Once saved, always saved

There is a common misunderstanding of scripture and the meaning behind the expression “once saved, always saved“. The basic problem for many people is that people who are saved can “fall away” and stop behaving as a Christian should. Another misconception is that people think this phrase means that once you are saved, you are free to do what you want. This is simply not true. But (and this is hard to accept) your salvation does not depend on what you do but on what God has done. Your good work is an outpouring of your love for God but we are still sinners (even after being “saved”) so we will continue to sin. But because God has changed our hearts toward Him, we are convicted of our sin and compelled to repent. Sometimes we sin hard and the repentance comes slowly (or not at all) But again, it’s not us who does the saving, it’s Jesus through His perfect sacrifice. Here’s a little excerpt from an article on Salvation at Kaleo Church

Can Jesus lose a Christian?

Some people wonder if a Christian can lose their salvation. The Bible, however, states that salvation does not belong to Christians but instead belongs to God (Jonah 2:9). Therefore, the question is not whether or not a Christian can lose their salvation, but rather whether Jesus can lose a Christian.

According to Scripture, Jesus does not lose any people that God has given Him (John 6:39; 10:28; 17:12). The doctrine of the ?Perseverance of the Saints? (sometimes known as ?Once saved always saved?) is very misunderstood, and intricately tied into the doctrine of election. If we are choosing God, then it is certain that we can choose out too.

The traditional Arminian position on the matter is that a believer can ?lose his/her salvation.? This is consistent with that understanding of salvation. However, if God chooses us before the foundation of the world (See question above re: when salvation was determined), then how is that we can lose it? Jesus does not lose those His Father gave Him, period! So what do we do with verses like Hebrews 6:4-6, or 10:29, which seem to indicate that you can lose your salvation? They must be interpreted in light of the nature of salvation, and the nature of God?s role in salvation. It is quite possible that these Hebrew verses reflect individuals that were with us, ?But were not really of us? (See 1 John 2:19). Paul is clear that nothing can separate us from God?s love (Romans 8:35-39) and that even we are unfaithful to God we are secure because He remains faithful to us (2 Timothy 2:13).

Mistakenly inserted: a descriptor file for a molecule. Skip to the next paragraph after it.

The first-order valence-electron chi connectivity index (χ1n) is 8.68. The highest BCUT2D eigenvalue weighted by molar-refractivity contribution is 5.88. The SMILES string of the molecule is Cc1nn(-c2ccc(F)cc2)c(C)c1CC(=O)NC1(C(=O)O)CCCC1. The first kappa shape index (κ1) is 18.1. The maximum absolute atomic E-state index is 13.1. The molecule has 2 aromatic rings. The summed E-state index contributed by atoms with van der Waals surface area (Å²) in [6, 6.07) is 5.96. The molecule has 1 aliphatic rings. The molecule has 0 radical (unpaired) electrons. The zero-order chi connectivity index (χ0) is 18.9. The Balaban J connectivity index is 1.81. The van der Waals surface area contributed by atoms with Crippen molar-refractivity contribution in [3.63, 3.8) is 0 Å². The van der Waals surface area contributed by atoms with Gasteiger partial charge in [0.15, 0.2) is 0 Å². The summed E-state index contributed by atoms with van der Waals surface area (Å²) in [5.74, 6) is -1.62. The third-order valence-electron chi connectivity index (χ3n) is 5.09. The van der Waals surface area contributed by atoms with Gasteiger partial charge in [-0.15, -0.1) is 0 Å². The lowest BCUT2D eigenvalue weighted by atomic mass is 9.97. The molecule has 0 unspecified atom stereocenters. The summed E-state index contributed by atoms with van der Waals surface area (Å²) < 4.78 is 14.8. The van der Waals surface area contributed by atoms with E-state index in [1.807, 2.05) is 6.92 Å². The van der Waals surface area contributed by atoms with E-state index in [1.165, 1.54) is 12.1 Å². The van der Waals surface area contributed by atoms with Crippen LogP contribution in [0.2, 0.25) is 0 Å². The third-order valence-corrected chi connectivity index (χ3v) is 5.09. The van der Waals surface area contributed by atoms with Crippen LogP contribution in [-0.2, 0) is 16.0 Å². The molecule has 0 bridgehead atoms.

Note: It is imperative to realize that this assurance doesn?t depend on you making a choice towards God in some sort of ritual (i.e. prayer, baptism, communion, etc.), but is secured by the work that God, through His Son Jesus, did on the cross. Assurance comes from knowing that God is at work in you (Philippians 1:6 and 1 John). Too often we have assured people they are saved because they grew up in the church, or once said a prayer, but this is simply unbiblical. Assurance comes from trusting in Christ, and realizing that God is growing His love in our lives. It is His Sprit bearing witness with our spirit that we are His.

So, do you believe God can lose a Christian? Learn More

3 thoughts on “Once saved, always saved

  1. Can you imagine God having to erase a name which He wrote in the Book of Life? Admitting He was unable to hang onto someone who He had chosen? Giving the devil credit for succeeding in being more powerful than Himself? Unable to hang onto someone because of their will?

  2. This is why I find the Arminianism theology so confusing, because on one hand they say that “humans are unable to make any effort towards salvation”, but then they also say that “Salvation can be lost, as continued salvation is conditional upon continued faith.”

    I looked up the phrase “conditional upon continued faith” on wikipedia, and it gave the following description…”The Arminian position is accurately portrayed by someone throwing a lifeline to a drowning man and saying ‘grab hold of this and keep holding on tightly until I pull you to safety.’ I would maintain that no one rescued in this way would dream that he had saved himself or even made a ‘contribution’ which merited his rescue. He would be filled with gratitude towards his rescuer.”

    Again, this confuses me, because it seems more along the lines of “grace” (Jesus saves/rescues you) plus “religion” (but you must hang on/do all you can, etc).

    A better example to help visualize salvation is to imagine that you are dead. God comes along and brings you to life. You contributed nothing and you can not stop Him. But this is getting more into the issue of ‘Free Will’

  3. well, after reading this, I would say that God cannot lose a christian. but i’m not well versed on biblical things.. michele sent me!

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